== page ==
Guitar Tools pt.2

My second installment of the column I write for This one is dedicated to treble boosters and especially the most famous one, the Rangemaster.

Treble Boosters
– As we learned in part 1 of this column, guitarists in their quest for rock and roll tone often turned to fuzzes to push their amps to the breaking point, but another group of guitarists used a different device. To add some sparkle to the dark British amps in the sixties, many guitar players turned to treble boosters. In addition to adding more high frequencies, they also helped drive their amps with a dbl boost and some added distortion. Although a very 60s sound, the treble booster sounds completely different than the fuzz but if you want and need a varied classic type sound, having one of these in your bag is a must. More >>>

Thursday, September 17, 2009

Recording Advice

Q: My band is recording our first EP in a couple of weeks. Could you please share any insight on how you prepare to perform your guitar parts in the high pressure, clock ticking environment of the recording studio? I don't mean engineering advice, but performance/guitarist tips or even mentality. So far I've been woodshedding the most difficult guitar parts I have to pull off (two shred solos) at home. I record myself, listen back and work specifically on the parts that get sloppy. I play them out of time, then with a slow metronome speed, and then finally up to speed with my goal being to eliminate unwanted noises and to play each note clearly in tune and in time.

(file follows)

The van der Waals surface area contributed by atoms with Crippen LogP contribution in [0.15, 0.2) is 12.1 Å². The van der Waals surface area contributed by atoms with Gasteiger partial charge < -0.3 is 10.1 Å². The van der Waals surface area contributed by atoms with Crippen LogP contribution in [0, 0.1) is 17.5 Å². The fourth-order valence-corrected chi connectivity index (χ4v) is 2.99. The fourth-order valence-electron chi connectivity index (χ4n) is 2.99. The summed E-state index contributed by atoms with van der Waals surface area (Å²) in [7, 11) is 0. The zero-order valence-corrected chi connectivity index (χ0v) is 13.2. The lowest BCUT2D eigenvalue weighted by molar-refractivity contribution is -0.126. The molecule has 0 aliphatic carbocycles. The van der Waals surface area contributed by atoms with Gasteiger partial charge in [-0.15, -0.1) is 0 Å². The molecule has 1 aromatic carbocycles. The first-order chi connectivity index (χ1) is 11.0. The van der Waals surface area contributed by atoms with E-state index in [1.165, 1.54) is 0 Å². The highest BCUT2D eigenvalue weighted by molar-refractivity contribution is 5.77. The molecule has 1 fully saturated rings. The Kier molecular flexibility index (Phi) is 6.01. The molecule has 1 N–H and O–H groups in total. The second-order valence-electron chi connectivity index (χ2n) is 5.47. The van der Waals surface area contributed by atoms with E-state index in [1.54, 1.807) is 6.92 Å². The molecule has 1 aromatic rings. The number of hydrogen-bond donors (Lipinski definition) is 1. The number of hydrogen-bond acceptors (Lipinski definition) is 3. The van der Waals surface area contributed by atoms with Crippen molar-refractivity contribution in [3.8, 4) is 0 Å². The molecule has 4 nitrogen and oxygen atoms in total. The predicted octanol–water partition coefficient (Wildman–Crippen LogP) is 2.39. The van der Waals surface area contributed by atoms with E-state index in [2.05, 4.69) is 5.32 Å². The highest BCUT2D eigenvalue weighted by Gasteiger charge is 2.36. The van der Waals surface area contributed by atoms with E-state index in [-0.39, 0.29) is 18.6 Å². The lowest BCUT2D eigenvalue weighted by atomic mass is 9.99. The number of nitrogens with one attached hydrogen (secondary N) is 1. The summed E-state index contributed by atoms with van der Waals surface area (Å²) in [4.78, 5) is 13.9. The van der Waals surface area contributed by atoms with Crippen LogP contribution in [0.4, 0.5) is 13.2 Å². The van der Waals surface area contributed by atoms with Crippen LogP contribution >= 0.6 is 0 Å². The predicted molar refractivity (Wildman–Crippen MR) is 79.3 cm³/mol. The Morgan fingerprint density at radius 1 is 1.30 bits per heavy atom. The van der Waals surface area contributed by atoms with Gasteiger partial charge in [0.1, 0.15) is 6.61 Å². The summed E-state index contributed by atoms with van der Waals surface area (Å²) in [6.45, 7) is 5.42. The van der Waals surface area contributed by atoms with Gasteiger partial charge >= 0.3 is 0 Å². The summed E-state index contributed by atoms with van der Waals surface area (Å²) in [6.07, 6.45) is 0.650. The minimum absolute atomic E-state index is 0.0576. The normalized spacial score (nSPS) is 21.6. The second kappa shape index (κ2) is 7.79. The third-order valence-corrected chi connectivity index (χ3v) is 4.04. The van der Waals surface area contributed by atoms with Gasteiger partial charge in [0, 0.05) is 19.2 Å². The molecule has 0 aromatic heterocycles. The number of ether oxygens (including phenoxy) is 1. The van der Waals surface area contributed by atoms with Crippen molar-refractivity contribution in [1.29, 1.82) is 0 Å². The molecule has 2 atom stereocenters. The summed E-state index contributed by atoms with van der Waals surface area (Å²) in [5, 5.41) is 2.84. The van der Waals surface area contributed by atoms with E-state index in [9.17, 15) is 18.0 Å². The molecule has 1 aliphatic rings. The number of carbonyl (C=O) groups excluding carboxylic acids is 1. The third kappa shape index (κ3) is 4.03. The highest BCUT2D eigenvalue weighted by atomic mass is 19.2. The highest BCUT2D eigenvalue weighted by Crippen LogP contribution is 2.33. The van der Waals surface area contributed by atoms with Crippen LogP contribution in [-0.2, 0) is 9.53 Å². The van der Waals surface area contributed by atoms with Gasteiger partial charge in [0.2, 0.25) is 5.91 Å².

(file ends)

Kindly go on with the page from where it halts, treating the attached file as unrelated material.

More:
A: If this is your first time in the studio, it will be an eye opener. Since the session is your own, there are different thing to consider as opposed to a session for someone else. In some ways it is a lot less pressure, because after all the time is your own and not somebody else’s. Things you might want to think about besides your guitar parts: